Cheers,
T.

15. Andreas - December 4, 2007

Thanks, Tommaso! I knew the CDF note 8958 posted on the site you have linked above (which has 2.0 x SM in it) and the “1-1.9 fb-1 CDF Combination” site which gives 1.8 x SM. Besides, I saw the CDF website about 07 conferences ( http://www-cdf.fnal.gov/physics/S07CDFResults.html#HIGGS ) where the Fig. in the category “Updated CDF+D0 SM Higgs Combination” seems to have the 1.4 x SM you mention in it, but I can’t seem to find a proceeding or other note/paper on the details of this Fig. I guess the limit in that Fig. for m_H=160 GeV is dominated by H -> WW, right?
Thanks again,
Andreas

16. island - December 4, 2007

I start to think we could well end up with nothing in our hands

As the noose begins to tighten around the far-extended necks of the “powers that be”.

And there’ll be dancin’
dancin’ in the streets

🙂

17. chris - December 4, 2007

hi tomaso,

just wanted to say thanks for this excellent post.

18. dorigo - December 5, 2007

You’re very welcome, christian.

Cheers,
T.

19. Tony Smith - December 5, 2007

Tommaso, about NN details, you said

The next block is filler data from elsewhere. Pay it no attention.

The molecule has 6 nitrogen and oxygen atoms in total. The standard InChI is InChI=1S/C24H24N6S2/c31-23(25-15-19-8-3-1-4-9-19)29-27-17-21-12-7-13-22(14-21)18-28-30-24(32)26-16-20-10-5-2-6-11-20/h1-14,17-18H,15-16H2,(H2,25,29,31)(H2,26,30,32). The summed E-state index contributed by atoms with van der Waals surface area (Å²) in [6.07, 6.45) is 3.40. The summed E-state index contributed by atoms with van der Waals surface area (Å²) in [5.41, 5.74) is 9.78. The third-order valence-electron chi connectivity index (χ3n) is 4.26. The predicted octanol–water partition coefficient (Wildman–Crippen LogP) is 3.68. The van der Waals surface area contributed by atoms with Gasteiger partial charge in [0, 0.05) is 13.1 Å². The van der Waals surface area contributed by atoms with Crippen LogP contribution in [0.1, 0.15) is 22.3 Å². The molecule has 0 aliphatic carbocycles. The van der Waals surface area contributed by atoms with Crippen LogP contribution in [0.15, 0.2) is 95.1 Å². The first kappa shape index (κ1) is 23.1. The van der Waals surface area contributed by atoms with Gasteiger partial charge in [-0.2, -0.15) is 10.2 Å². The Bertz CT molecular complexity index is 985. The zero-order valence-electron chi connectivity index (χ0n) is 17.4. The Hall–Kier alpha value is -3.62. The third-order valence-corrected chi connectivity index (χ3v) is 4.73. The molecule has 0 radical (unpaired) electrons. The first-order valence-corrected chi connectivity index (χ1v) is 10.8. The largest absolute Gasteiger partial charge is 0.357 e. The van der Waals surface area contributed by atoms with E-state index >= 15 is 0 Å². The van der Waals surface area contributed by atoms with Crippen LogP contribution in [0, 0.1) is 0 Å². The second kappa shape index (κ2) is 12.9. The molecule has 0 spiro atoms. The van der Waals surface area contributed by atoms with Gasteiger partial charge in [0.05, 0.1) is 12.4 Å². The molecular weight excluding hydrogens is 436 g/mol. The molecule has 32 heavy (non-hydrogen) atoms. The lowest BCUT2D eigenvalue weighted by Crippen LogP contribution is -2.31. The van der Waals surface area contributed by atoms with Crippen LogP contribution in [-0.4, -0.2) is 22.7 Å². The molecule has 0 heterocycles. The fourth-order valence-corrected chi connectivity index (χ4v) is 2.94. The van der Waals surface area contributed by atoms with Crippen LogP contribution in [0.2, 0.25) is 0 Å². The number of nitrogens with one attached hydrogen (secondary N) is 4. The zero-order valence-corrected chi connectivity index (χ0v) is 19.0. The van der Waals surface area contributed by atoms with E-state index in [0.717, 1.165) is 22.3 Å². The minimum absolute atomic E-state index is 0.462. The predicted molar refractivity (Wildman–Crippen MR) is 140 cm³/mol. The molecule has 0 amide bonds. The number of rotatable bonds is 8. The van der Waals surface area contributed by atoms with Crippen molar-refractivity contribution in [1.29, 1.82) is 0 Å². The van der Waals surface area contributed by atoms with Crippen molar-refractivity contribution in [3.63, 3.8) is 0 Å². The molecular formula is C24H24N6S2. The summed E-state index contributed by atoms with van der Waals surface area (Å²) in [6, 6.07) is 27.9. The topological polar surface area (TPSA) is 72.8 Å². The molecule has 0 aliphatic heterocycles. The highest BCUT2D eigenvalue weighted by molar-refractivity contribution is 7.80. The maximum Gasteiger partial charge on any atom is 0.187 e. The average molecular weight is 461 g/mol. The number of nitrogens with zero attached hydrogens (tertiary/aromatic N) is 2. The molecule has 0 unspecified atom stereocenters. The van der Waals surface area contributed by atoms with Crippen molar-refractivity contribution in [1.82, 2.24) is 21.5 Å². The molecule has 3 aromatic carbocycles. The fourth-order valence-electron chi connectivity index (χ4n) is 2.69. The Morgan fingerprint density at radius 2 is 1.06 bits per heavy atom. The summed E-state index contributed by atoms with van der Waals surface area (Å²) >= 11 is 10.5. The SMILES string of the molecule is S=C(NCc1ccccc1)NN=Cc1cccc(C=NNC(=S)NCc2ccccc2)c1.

“… in the mid nineties, when it was all about “how many events did you use for the training?”, “What is the estimated uncertainty?”, “How did you evaluate that ?” “How can you be sure?”, and the like. Students working with NNs used to be grilled on skewers.
Now, nobody asks those questions any more – it’s not fun: there are no mistakes to spot – usually!

The equations being publicized… that is too much disclosure. Physicists have an attitude with the presentation of their results: “they know better”, so they just give the final answer, and you can study how it was reached in their papers, but are prevented from doing the same (allegedly because of the impossibility of handling the very complex data without years of training and studies of the detector and the relative physics). …”.

The current situation has at least two consequences:
1 – any “mistakes” (even if not “usually” existing) will not be found by independent analysis;
2 – some NN will be elevated to Holy Writ, to be followed absolutely no matter how wrong they may be.

The situation is not confined to physics.
See for example a 31 July 2007 web article by Katherine Burton and Richard Teitelbaum at
infoproc.blogspot.com/2007/07/algorithm-wars.html
that said in part: